…those who have survived a Catastrophic Depressive Episode will know that there is a path to recovery; to purpose and; to hope.

It changes the victim’s intuitive response to fight, not flight, by employing  interventions that change the victim’s focus from what they are doing, to what is happening to them.


Myths About Suicide                                                                                                              Suicides are a white middle class problem.  –  People who talk about suicide don’t do it. Talking about suicide can plant the idea.  –   Suicide survivors will not attempt again.          Suicidal people will always be suicidal.  –  People who have suicides leave notes.  –   Telling someone to cheer up will help.   –  Suicidal people suffer from psychosis.       People who are suicidal want to die.   –  Only adults can get truly depressed.  –  A suicide always has warning signs.  –   Depressed people always feel sad.  –  A suicide is a way to get attention.  –  Only others commit suicide.   –  A suicide is just plain crazy.   –  You cannot stop a suicide.   –  A suicide is manipulative.   –  A suicide is a cry for help.  –            A suicide is a weakness.  –  A suicide is an impulse.  –  A suicide is cowardly.  –  A suicide is revenge.  –   A suicide is selfish.  –  A suicide can never happen to me!


Signs of Depression                                                                                                                              Feeling helpless.  –  Feeling hopeless.  –   Feeling worthless. –  Feeling like a burden.  – Feeling inordinate guilt or shame.  –    Feeling lethargic or loss of energy.  –  Giving away prized or valued possessions.  –  Withdrawing from friends and family.  –  Losing interest in favorite activities.  –   Changes in personal hygiene.  –  Unexplained crying.


Can What We Say Change How We Think?

In short: Can the language we use when we discuss what we call suicide change how we perceive suicide? Is our current perception somehow off the mark? Is there something we’re missing that can completely change the way we perceive and understand the event?

We need to discuss what that language is now and why we should change it. We need to discuss which new language we can use, and, what can happen when we do.

For the thesis, I decided to use the collective first person, “we” because: I entered the conversation in December of 2008 when I survived my own traumatic depressive episode, and; the conversation includes you: if not now, it will.

The need for new language concerning what we call suicide was exposed during my own “recovery” (another word I have issue with, but not now), and presented itself with conflicts from everything from “consumer vs. client” to “loss survivor vs. attempt survivor”. (And with apologies; I still don’t understand that one.)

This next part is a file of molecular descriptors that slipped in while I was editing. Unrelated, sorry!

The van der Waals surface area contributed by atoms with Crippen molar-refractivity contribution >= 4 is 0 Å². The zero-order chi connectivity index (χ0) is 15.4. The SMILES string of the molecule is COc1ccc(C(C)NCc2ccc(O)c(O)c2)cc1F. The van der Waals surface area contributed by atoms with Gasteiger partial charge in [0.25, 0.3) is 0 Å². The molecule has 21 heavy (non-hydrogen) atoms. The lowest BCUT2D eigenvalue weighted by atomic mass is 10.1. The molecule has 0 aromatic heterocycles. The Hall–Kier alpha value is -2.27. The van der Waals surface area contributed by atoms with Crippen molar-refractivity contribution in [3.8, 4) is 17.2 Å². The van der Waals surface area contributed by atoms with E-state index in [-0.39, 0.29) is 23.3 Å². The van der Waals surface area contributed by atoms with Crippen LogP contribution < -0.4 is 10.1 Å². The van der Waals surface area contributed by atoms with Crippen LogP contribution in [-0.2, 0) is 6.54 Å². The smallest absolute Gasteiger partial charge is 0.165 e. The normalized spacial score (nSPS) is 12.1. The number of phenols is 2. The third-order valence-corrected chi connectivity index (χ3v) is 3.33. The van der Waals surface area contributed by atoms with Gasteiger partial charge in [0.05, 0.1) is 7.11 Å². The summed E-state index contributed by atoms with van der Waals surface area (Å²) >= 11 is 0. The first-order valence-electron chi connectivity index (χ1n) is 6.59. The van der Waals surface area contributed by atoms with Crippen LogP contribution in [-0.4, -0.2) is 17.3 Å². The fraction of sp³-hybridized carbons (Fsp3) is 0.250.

The thesis on the language of what we call suicide states that: by changing the language we use in discussing what we call suicide we can change everything we perceive about the event, the victim and their bereaved, thereby changing everything that happens regarding what we call suicide including; how we approach someone in a crisis; their course of treatment, its frequency of occurrence, and; the damage done to those bereft of their loved ones by the event.

History has only given us phrases like: committed suicide; attempted suicide; failed suicide; the most egregious, successful suicide, and; the bluntest and most off the mark of phrases, “He chose to kill himself”.

But is that right? Is that fair?

Is that accurate?

Is this really a choice or is there some other force afoot?

Is there an illness, a disease; responsible for what we are seeing?

Can what is alleged to be an act, actually be a symptom?

It’s up to you to decide what you think.

Because nobody actually knows; because nobody can actually give a definitive answer; because everyone is entitled to an informed opinion, it’s up to you to decide what you think.

I will only make the case.

No one has to ask about the difference between the lungs and the air; no one has to ask about the difference between the heart and the blood; but when it has to do with the difference between the brain and the mind, it’s not quite as simple.

In the end, it will be up to you to decide what you think.

And that’s the point: if we change the language we use to discuss what we call suicide, can we change what we think about what we call suicide?

Can language changing the event from a thoughtful, purposeful act to an event that happens to someone make that much difference? Can that be true?

Hopefully, that idea strikes a chord with you.

Hopefully, if it does strike a chord with you, you’ll bump into a situation where changing the words you use changes someone else’s perception of what we call suicide.

And we won’t call it suicide any more.